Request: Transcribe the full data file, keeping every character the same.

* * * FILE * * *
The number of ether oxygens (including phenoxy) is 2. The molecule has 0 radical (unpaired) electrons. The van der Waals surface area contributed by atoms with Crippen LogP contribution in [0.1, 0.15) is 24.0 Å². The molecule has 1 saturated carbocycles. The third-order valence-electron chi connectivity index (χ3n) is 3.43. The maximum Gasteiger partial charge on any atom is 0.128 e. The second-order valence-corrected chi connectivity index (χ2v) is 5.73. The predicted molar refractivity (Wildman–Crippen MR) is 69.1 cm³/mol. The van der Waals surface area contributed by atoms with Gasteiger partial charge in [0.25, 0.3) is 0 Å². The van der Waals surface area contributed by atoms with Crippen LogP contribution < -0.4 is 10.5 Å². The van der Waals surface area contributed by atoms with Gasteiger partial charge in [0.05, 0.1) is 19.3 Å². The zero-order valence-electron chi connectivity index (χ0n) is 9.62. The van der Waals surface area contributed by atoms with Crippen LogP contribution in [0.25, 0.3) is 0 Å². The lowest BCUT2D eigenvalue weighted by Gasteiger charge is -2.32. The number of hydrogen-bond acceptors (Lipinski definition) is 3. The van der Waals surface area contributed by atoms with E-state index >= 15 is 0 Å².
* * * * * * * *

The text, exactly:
The number of ether oxygens (including phenoxy) is 2. The molecule has 0 radical (unpaired) electrons. The van der Waals surface area contributed by atoms with Crippen LogP contribution in [0.1, 0.15) is 24.0 Å². The molecule has 1 saturated carbocycles. The third-order valence-electron chi connectivity index (χ3n) is 3.43. The maximum Gasteiger partial charge on any atom is 0.128 e. The second-order valence-corrected chi connectivity index (χ2v) is 5.73. The predicted molar refractivity (Wildman–Crippen MR) is 69.1 cm³/mol. The van der Waals surface area contributed by atoms with Gasteiger partial charge in [0.25, 0.3) is 0 Å². The van der Waals surface area contributed by atoms with Crippen LogP contribution < -0.4 is 10.5 Å². The van der Waals surface area contributed by atoms with Gasteiger partial charge in [0.05, 0.1) is 19.3 Å². The zero-order valence-electron chi connectivity index (χ0n) is 9.62. The van der Waals surface area contributed by atoms with Crippen LogP contribution in [0.25, 0.3) is 0 Å². The lowest BCUT2D eigenvalue weighted by Gasteiger charge is -2.32. The number of hydrogen-bond acceptors (Lipinski definition) is 3. The van der Waals surface area contributed by atoms with E-state index >= 15 is 0 Å².